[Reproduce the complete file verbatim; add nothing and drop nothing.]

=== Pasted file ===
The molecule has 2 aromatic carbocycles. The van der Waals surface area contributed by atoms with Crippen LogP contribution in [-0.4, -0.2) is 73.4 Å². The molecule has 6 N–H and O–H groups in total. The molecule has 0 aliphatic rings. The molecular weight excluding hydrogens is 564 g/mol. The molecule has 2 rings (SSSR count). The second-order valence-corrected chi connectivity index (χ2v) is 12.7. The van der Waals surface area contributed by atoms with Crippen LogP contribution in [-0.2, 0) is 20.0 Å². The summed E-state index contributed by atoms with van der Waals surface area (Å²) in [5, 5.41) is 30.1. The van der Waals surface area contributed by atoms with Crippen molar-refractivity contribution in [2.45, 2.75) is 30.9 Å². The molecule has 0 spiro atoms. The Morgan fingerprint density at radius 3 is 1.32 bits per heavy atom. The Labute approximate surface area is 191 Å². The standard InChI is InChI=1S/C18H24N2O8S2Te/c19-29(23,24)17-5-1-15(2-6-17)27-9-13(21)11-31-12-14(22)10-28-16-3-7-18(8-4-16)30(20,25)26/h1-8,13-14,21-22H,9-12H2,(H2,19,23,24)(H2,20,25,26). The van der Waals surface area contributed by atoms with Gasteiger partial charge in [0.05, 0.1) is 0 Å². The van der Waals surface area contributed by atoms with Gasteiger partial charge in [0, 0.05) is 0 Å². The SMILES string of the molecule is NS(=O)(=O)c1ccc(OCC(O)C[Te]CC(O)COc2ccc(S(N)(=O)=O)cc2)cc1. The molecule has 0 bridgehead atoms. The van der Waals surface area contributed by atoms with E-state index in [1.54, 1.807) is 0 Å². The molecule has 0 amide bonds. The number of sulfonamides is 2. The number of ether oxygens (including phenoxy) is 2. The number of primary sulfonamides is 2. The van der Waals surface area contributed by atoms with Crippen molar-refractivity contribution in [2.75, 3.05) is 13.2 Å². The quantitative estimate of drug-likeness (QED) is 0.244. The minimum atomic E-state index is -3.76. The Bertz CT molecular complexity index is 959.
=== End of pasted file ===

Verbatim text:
The molecule has 2 aromatic carbocycles. The van der Waals surface area contributed by atoms with Crippen LogP contribution in [-0.4, -0.2) is 73.4 Å². The molecule has 6 N–H and O–H groups in total. The molecule has 0 aliphatic rings. The molecular weight excluding hydrogens is 564 g/mol. The molecule has 2 rings (SSSR count). The second-order valence-corrected chi connectivity index (χ2v) is 12.7. The van der Waals surface area contributed by atoms with Crippen LogP contribution in [-0.2, 0) is 20.0 Å². The summed E-state index contributed by atoms with van der Waals surface area (Å²) in [5, 5.41) is 30.1. The van der Waals surface area contributed by atoms with Crippen molar-refractivity contribution in [2.45, 2.75) is 30.9 Å². The molecule has 0 spiro atoms. The Morgan fingerprint density at radius 3 is 1.32 bits per heavy atom. The Labute approximate surface area is 191 Å². The standard InChI is InChI=1S/C18H24N2O8S2Te/c19-29(23,24)17-5-1-15(2-6-17)27-9-13(21)11-31-12-14(22)10-28-16-3-7-18(8-4-16)30(20,25)26/h1-8,13-14,21-22H,9-12H2,(H2,19,23,24)(H2,20,25,26). The van der Waals surface area contributed by atoms with Gasteiger partial charge in [0.05, 0.1) is 0 Å². The van der Waals surface area contributed by atoms with Gasteiger partial charge in [0, 0.05) is 0 Å². The SMILES string of the molecule is NS(=O)(=O)c1ccc(OCC(O)C[Te]CC(O)COc2ccc(S(N)(=O)=O)cc2)cc1. The molecule has 0 bridgehead atoms. The van der Waals surface area contributed by atoms with E-state index in [1.54, 1.807) is 0 Å². The molecule has 0 amide bonds. The number of sulfonamides is 2. The number of ether oxygens (including phenoxy) is 2. The number of primary sulfonamides is 2. The van der Waals surface area contributed by atoms with Crippen molar-refractivity contribution in [2.75, 3.05) is 13.2 Å². The quantitative estimate of drug-likeness (QED) is 0.244. The minimum atomic E-state index is -3.76. The Bertz CT molecular complexity index is 959.